Ireland have to settle for second at Boys Home Internationals

Bernie McGuire
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Ireland have to settle for second at Boys Home Internationals

A valiant Irish team had to settle for runner-up spot as England won the Boys Home Internationals for the third consecutive year, with a 100% record after defeating Ireland, Scotland and Wales in the round-robin competition at Royal Dornoch. 

 

Ireland & England played out an exciting title decider on the third and final day of play on the North-East coast of Scotland with the defending champions running out 8-7 winners, to retain the trophy. England have now won the under-18 team event 17 times since 1996.

England 8-7 Ireland 

England edged in front 3-2 ahead of the afternoon singles following a stirring series of morning foursomes.  Irish duo Aaron Marshall and Mark Power were first to register a point after ending the unbeaten run by the English partnership of Conor Gough and Robin Williams. An impressive bogey-free round which included three birdies on the front nine ensured they had full control of the match and they closed out a 3&2 win on the 16th.

Harrison Arnold and Chris Knipes hit back for England by beating Allan Hill and David Kitt 4&3 which was followed by a win by one hole for Barclay Brown and Joe Pagdin over John Brady and Tom McKibbin. 

The two other matches featuring Harry Goddard and Habebul Islam against Charlie Denvir and Max Kennedy and Matthew Freeman and Max Hopkins against Odhran Maguire and Luke O’Neill were halved to give England a slender one point advantage at the end of morning’s play.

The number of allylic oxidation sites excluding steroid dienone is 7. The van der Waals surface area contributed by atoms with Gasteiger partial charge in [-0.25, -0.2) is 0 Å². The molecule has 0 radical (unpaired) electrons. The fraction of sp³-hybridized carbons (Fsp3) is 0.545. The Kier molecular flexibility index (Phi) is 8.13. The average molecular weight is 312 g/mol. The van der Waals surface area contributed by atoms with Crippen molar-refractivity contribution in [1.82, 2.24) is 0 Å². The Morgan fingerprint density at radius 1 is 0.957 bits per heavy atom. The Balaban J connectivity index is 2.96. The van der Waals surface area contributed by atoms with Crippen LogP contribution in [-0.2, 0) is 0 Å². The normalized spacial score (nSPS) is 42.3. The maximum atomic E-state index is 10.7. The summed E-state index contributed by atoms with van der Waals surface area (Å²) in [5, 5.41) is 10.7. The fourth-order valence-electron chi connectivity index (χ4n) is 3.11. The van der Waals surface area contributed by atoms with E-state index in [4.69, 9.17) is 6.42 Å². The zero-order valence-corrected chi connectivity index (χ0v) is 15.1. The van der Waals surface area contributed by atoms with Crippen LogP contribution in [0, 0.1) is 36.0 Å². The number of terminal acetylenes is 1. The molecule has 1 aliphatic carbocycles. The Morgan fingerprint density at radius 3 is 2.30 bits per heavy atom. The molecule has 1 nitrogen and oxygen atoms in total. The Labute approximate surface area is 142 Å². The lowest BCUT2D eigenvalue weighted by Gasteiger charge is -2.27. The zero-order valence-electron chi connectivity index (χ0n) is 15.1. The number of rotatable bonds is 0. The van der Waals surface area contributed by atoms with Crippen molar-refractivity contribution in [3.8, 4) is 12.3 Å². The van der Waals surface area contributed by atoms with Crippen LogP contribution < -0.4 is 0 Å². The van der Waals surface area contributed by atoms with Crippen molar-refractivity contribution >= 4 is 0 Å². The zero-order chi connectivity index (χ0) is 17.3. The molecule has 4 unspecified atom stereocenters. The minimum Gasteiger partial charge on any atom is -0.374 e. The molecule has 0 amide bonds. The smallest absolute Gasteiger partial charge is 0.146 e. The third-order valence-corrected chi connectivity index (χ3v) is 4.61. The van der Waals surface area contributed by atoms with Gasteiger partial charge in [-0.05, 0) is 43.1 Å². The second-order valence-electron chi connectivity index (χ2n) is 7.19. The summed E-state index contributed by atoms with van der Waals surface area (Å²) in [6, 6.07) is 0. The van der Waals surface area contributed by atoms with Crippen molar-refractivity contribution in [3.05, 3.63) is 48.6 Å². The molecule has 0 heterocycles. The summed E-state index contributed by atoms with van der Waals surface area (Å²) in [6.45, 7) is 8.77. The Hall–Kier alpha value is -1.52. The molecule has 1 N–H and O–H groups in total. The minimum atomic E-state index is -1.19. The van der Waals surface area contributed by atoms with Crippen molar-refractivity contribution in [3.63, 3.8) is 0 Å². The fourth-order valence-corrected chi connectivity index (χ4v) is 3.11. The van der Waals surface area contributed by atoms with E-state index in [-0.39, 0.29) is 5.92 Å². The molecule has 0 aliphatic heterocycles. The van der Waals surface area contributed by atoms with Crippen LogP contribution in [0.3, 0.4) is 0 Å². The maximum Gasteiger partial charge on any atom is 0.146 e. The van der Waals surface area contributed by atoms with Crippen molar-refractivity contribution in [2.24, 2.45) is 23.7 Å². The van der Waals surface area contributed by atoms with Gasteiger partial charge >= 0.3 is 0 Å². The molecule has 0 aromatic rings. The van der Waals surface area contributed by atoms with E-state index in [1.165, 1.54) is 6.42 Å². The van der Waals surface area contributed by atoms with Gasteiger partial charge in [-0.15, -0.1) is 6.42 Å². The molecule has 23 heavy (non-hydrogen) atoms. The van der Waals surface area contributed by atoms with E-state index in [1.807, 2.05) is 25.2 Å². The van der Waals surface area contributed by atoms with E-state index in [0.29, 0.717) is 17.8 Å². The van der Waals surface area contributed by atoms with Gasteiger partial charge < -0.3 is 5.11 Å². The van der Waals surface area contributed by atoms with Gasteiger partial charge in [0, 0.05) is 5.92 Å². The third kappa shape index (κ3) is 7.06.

The first singles match between Power and Williams proved to be a thrilling contest that ebbed and flowed throughout. Both players were in prolific scoring form with no less than eight birdies in the match but it was Power who eventually prevailed to pull Ireland level at 3-3 with a 2&1 win. 

England edged in front again when Gough claimed a 3&2 victory over McKibbin. The turning point in the match came when the Stoke Park member won three holes in a row from the 7th, a lead that he would hold onto for the rest of the encounter. 

Nevertheless, Marshall put Ireland back on parity at 4-4 shortly after when he confidently won his match against Brown 4&3. 

Brady was left to rue missing out on a full point after letting slip a four hole lead against Pagdin. The English youngster rallied to win four out of five holes from the 13th and the match was halved after both players made par on the final hole.  

Three crucial points were secured for England when Josh Hill beat Denvir 3&2, Arnold was victorious against O’Neill 2&1 and Goddard edged out Murphy by one hole meaning that the defending champions moved into a 7½-4½ lead and were guaranteed of winning the title. 

Hopkins and Kennedy halved their match to seal the overall win for England after he increased their lead to an unassailable 8-5. 

Ireland fought back to win the last two matches out on the course: Hill beat Freeman by one hole and Kitt sealed a 2&1 triumph against Knipes. 

Alasdair Gibson, non-playing Captain, Ireland said, “We’re very disappointed. We knew England would be hard to beat and we went very close to winning there and it’s never great to lose such a close match. We should have got more points from some of the matches this afternoon, but that’s golf, and we’ll live to fight another day.”

“We seemed to have enough points on the board in the afternoon to go and win it but we’ve just come up short. Our congratulations to England, they’ve played very well and are always tough to beat. Maybe next time we will come out on top.”

While Stephen Burnett, non-playing Captain, England commented, “I’m really proud of the players. We knew that the biggest game of the competition would fall on the final day and it was a really tight match. Ireland were really strong contenders but the last few singles matches this afternoon went our way. All credit to our players, they pulled the result out of the hat.

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